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The U.S. Congress is a slow moving, deliberative body. It is beholden to special interests groups, and is one of the root causes of many of the great defects in the current U.S. financial crisis.

Their track record is appalling. As our society progresses and the pace of life increases, Congress continues to fall further behind. By the time they get around to examining a problem, it has already run its course, and the changes they make after the fact often exacerbate the problems they set out to solve. Often, they are unable to make the changes necessary because they are owned by special interests and most of their constituents are focused on one or two personal issues-not on the best interest of the country as a whole.

Most congressional members are in the business of manipulating facts to suit their re-election. Moral hazard is big in finance, but huge in Congress. Now, more than ever, Congress has proven itself to be part of the problem, not part of the solution.


Gold is getting into our buying range. Central banks in the emerging world will allocate more to buying gold at $1050 $1030, $950 and $900 per ounce.


This week, there is a growing fear of higher interest rates in China due to high food inflation in India. India is currently experiencing food inflation at ruinous levels due to a bad monsoon, inefficient infrastructure to deliver crops to market, corrupt bureaucrats, hoarding, and increasing demand for more meat in Indian diets. As our readers know, meat is very grain intensive. Depending on the type of meat, it takes three to eight pounds of grain to produce one pound of meat.

China cannot allow its people to experience food inflation, there are too many citizens (about 900 million) living near the poverty line. The Politburo knows that if food prices rise dramatically political instability could result.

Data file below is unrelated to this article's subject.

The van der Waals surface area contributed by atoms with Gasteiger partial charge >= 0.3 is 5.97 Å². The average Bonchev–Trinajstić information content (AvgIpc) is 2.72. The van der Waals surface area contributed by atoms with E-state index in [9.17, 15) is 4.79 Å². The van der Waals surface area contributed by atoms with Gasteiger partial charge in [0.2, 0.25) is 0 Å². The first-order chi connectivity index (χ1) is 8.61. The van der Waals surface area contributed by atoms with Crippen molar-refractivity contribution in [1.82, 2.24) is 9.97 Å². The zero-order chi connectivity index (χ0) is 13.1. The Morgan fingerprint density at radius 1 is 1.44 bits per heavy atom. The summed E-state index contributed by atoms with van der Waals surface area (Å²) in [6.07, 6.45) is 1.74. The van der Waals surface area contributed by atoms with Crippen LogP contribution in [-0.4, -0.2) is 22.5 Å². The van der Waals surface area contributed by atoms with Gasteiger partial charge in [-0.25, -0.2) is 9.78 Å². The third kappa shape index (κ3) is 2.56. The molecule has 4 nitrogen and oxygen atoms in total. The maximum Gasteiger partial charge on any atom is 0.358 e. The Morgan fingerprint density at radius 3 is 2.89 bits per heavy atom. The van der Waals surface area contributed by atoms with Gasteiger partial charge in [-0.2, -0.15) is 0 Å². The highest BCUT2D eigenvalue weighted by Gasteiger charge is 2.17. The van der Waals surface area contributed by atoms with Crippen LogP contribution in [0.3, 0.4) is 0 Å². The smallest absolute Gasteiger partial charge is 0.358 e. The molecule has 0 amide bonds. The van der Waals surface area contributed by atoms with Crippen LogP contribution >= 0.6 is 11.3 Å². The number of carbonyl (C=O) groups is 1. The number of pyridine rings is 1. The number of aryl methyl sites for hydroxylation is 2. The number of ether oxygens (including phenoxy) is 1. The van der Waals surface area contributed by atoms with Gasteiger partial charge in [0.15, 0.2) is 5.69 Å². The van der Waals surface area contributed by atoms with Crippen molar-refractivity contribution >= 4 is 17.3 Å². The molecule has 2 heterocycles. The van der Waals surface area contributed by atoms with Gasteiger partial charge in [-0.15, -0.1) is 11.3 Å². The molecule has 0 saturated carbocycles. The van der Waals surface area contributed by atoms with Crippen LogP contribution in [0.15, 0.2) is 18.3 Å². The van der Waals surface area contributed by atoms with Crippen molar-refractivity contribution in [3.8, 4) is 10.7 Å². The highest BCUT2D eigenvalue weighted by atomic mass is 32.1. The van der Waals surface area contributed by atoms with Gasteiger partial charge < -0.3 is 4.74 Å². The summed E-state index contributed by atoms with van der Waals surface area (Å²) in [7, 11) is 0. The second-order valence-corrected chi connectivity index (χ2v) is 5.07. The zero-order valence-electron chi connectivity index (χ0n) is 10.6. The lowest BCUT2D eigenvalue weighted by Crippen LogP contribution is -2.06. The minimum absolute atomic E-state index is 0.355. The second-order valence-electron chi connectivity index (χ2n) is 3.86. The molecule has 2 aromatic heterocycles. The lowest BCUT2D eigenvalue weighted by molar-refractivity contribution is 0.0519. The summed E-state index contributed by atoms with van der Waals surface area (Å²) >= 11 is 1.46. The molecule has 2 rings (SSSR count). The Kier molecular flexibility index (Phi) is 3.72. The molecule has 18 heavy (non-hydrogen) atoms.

If food inflation begins to be felt, we believe China will take the following actions:
1. Price controls: These will be a bit effective at first, but then they will create shortages.
2. Allocation of more resources to fertilizers and other crop expansion programs.
3. Substantial interest rate increases meant to substantially to decrease demand for goods and services. This will be the last step.

This third alternative will be damaging to the prices of commodity-related stocks in China and other parts of the world. As we mentioned last week, ‘when China sneezes the world catches a cold’.

We believe China will escape high food price inflation, but we are carefully watching the data for indications that the Chinese will need to raise interest rates. Should China raise rates substantially, world markets would suffer…at least temporarily.


As expected, China will need to import oil, coal, and iron ore but they are fully stocked on most other base metals for the next six months. As we see it, this will cause downward price pressure on copper and other base metals in the short run.


Although the world is coming out of a serious economic recession/depression, world markets are experiencing a correction following their 2009 rally. The current fear surrounding the debt of Portugal, Ireland, Greece, and Spain will keep the market on tenterhooks for a few weeks or months. Concurrently, the fear of much higher interest rates in China is weighing on markets.

onecrisistwopaths-1.jpg picture by gimmarketing

We believe that stocks will be a good buy after the current market correction runs its course. Temporarily, we are avoiding most foreign currencies. The rally in the U.S. dollar that we called in December 2009 is still in effect. We are long U.S. dollars, waiting to buy stocks on a correction that will continue for another few weeks or possibly a few months.
We are buyers of gold and oil on dips caused by a strong dollar. We are waiting to purchase gold when it gets to $1050, $1030, $950, and $900 per ounce; and investments in oil at about $68 and $60 per barrel should these commodities reach those levels.
World stocks will hang on events transpiring in China. If Chinese inflation remains tame, world stocks will soon be on the rise. However, if China’s inflation increases dramatically, and they are forced to raise interest rates, stocks will stagnate.
When the rally resumes, we expect China, India, Brazil, Indonesia, Turkey, Thailand and other fast growing countries to attract a great deal of money. We also see certain stocks in the U.S., Europe, Australia and other developed nations doing well.
Thanks for listening.

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